Disneys’ Social bid for Hubs and Worlds

Disney and Viacom are eager to win a growing share of the time—and money—spent by kids and their families who increasingly turn to the Web for entertainment. Their battle has been escalating since early 2007, when Disney unveiled a series of changes designed to make its site less product-promotional and more of a social networking hub (BusinessWeek.com, 1/8/07).

Disney’s video site alone proved to be a huge draw, with the company announcing it shipped 186.7 million online streams, boosted by a trailer of the megahit movie High School Musical. The company also showed music videos from its teen music stars Miley Cyrus and the Jonas Brothers.

With that much firepower, Disney can claim a hefty chunk of the 67.3 million kids who went online in August, according to comScore. But Nickelodeon—a family of sites that includes Nick.com, featuring games and video clips, and Neopets, a virtual pet community—can claim a hefty advantage over Disney in user engagement numbers.

In August, the average user stayed on one of Nick’s sites for more than 93 minutes, compared with more than 53 minutes for Disney. Even there, however, Disney seemed to be cutting into Nick’s lead in time spent, which declined by 2% from July. By comparison, Disney site users stuck around for 6.2% longer, most likely as a result of the added entertainment content.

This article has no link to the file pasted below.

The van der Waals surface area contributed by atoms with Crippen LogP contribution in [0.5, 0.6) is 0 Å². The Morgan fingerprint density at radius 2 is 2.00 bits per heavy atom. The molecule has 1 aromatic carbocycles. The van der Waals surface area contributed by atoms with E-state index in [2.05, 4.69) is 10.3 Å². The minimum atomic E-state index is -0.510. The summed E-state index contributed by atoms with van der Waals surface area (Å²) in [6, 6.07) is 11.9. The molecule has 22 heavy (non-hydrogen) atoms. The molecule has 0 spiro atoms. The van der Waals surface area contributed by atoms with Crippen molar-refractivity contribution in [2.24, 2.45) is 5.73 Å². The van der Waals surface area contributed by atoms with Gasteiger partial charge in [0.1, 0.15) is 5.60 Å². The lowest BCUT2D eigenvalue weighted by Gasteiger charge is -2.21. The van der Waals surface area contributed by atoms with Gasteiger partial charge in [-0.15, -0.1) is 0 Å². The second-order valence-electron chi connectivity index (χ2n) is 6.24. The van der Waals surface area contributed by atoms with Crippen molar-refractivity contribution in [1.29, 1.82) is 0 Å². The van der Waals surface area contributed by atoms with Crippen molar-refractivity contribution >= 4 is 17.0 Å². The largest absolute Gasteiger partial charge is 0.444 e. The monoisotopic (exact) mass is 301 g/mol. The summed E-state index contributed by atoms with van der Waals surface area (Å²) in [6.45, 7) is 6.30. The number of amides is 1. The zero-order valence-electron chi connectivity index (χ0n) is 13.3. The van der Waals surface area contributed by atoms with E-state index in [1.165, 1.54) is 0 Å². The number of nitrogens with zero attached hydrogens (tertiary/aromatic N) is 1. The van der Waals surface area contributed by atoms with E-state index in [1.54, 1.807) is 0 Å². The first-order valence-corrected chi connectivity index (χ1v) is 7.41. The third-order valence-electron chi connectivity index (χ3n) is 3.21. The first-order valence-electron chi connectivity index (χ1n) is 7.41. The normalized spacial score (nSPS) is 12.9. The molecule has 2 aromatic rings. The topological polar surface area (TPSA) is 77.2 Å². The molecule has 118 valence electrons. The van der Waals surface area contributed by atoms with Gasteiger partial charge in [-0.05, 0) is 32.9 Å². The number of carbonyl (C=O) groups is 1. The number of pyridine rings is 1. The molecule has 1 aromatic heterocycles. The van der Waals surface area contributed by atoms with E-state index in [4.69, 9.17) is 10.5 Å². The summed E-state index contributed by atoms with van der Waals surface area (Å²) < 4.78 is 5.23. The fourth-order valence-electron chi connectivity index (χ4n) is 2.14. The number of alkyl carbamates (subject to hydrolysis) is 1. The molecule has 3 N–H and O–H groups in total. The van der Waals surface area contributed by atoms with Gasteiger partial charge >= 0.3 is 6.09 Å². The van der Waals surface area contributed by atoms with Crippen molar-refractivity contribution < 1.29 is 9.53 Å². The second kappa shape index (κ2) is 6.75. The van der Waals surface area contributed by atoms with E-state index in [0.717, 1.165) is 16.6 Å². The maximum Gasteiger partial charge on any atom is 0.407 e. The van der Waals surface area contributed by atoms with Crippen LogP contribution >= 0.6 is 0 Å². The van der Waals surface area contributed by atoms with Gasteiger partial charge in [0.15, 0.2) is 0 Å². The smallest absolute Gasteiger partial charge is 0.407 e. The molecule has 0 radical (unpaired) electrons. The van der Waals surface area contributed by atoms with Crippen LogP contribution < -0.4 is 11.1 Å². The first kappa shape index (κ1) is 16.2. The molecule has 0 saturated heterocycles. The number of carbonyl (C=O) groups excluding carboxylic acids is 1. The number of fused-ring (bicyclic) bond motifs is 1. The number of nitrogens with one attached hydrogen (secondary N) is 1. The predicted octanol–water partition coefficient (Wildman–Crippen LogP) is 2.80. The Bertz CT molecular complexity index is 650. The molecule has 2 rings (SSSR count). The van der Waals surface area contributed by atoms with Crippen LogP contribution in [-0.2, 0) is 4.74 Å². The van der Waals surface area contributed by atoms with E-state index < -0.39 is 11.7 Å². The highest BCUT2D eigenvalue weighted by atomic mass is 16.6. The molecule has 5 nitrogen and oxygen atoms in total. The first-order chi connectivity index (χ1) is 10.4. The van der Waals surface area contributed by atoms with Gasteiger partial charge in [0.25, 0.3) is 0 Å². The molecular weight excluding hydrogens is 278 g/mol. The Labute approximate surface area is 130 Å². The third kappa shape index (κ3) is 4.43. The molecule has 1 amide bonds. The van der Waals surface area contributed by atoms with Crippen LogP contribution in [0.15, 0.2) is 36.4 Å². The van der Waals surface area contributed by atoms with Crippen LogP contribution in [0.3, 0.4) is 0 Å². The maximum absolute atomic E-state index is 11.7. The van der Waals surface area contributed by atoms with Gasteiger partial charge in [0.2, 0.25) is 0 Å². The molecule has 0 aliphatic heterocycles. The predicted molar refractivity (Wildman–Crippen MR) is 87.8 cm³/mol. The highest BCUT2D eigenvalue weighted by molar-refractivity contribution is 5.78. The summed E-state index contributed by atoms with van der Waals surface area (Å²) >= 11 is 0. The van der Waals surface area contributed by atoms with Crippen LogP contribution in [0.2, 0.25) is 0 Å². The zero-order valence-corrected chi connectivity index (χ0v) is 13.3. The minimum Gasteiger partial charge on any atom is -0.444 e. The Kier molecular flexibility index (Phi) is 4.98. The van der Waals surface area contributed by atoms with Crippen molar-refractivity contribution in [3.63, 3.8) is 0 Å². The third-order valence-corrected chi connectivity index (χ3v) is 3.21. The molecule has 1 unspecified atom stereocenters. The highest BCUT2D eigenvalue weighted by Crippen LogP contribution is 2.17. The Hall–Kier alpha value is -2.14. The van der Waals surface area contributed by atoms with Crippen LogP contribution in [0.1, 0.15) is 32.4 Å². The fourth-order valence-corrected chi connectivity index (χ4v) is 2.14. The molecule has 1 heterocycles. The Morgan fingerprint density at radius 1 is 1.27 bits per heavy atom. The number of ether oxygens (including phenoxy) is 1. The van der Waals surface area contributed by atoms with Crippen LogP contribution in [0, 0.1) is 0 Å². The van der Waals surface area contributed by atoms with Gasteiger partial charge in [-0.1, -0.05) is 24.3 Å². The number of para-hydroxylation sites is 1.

Disney Pushes Virtual Worlds

Both sites have come a long way since August 2007, when users spent an average of more than 43 minutes on Disney and 84 minutes with Nickelodeon, according to comScore Media Metrix.

The next shot to be fired in the kiddie site war? Within the coming week, Disney intends to roll out a beta version of its online Fairies game that lets users play the role of one of six fairies who live in Disney’s mythical Pixie Hollow. By the end of the year, the company intends to introduce a subscription version of the game. Disney.com has already had heady success with its year-old virtual world Pirates of the Caribbean game, as well as its Club Penguin, which the company purchased in August 2007.

Disney and Nick Face Off on the Net

It’s been rather obvious (at least to me, because my life is filled with random ponderings of the most obscure-work-obsessed kind), that Disney’s next step would OF COURSE have to be the creation of a hub site that links all content, especially their virtual worlds.

They tried with Disney XD, but that became more of a “sell sell sell” venture (High School Musical-obsessed, etc), with video widgets and various product-endorsing pop ups.  The new “subtle” approach is much better.  You don’t have to sell so hard to the Disney audience.  They’re already obsessed.  In high school, I was a “drinking the disney koolaid” type of kid – Disney stores were Mecca.  But I’ll tell you what (and I still kinda feel this way) – the more you sell to me, the less I want to buy.  Why?  Because it suddenly feels cheap, easy.  I was (and still am) a bit of a Cinderella fanatic.  I would buy ANYTHING that was Cinderella-related… but as time moved on in the late ’90’s, they started OVER producing princess stuff, and it was EVERYWHERE, and I became less inclined to buy.  Same goes with Harry Potter paraphanalia.  I have a Snitch-clock, a dragon journal, etc etc that I bought at various stores… but they were all “nice, fan finds” and not the CRAP they started producing for Toys’R’Us.